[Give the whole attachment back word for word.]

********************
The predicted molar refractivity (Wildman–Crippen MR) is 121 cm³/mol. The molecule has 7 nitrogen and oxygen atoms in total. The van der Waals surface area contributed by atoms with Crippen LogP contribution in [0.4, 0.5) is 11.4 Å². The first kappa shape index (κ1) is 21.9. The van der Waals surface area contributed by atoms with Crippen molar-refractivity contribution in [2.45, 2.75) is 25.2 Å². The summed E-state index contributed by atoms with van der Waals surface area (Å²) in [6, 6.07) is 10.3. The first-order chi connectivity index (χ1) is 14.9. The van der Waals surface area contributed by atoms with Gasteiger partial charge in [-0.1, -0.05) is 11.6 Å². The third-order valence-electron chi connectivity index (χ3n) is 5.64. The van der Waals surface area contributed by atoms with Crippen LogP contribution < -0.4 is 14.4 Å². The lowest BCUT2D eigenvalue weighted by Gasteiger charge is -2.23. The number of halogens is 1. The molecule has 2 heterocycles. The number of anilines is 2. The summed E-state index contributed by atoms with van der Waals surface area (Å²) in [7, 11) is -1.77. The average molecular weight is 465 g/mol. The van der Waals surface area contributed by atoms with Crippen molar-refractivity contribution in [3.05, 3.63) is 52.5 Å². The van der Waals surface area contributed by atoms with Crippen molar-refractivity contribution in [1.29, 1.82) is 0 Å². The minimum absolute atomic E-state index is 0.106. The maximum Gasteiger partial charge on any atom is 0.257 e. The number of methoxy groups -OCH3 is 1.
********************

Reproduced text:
The predicted molar refractivity (Wildman–Crippen MR) is 121 cm³/mol. The molecule has 7 nitrogen and oxygen atoms in total. The van der Waals surface area contributed by atoms with Crippen LogP contribution in [0.4, 0.5) is 11.4 Å². The first kappa shape index (κ1) is 21.9. The van der Waals surface area contributed by atoms with Crippen molar-refractivity contribution in [2.45, 2.75) is 25.2 Å². The summed E-state index contributed by atoms with van der Waals surface area (Å²) in [6, 6.07) is 10.3. The first-order chi connectivity index (χ1) is 14.9. The van der Waals surface area contributed by atoms with Gasteiger partial charge in [-0.1, -0.05) is 11.6 Å². The third-order valence-electron chi connectivity index (χ3n) is 5.64. The van der Waals surface area contributed by atoms with Crippen LogP contribution < -0.4 is 14.4 Å². The lowest BCUT2D eigenvalue weighted by Gasteiger charge is -2.23. The number of halogens is 1. The molecule has 2 heterocycles. The number of anilines is 2. The summed E-state index contributed by atoms with van der Waals surface area (Å²) in [7, 11) is -1.77. The average molecular weight is 465 g/mol. The van der Waals surface area contributed by atoms with Crippen molar-refractivity contribution in [3.05, 3.63) is 52.5 Å². The van der Waals surface area contributed by atoms with Crippen molar-refractivity contribution in [1.29, 1.82) is 0 Å². The minimum absolute atomic E-state index is 0.106. The maximum Gasteiger partial charge on any atom is 0.257 e. The number of methoxy groups -OCH3 is 1.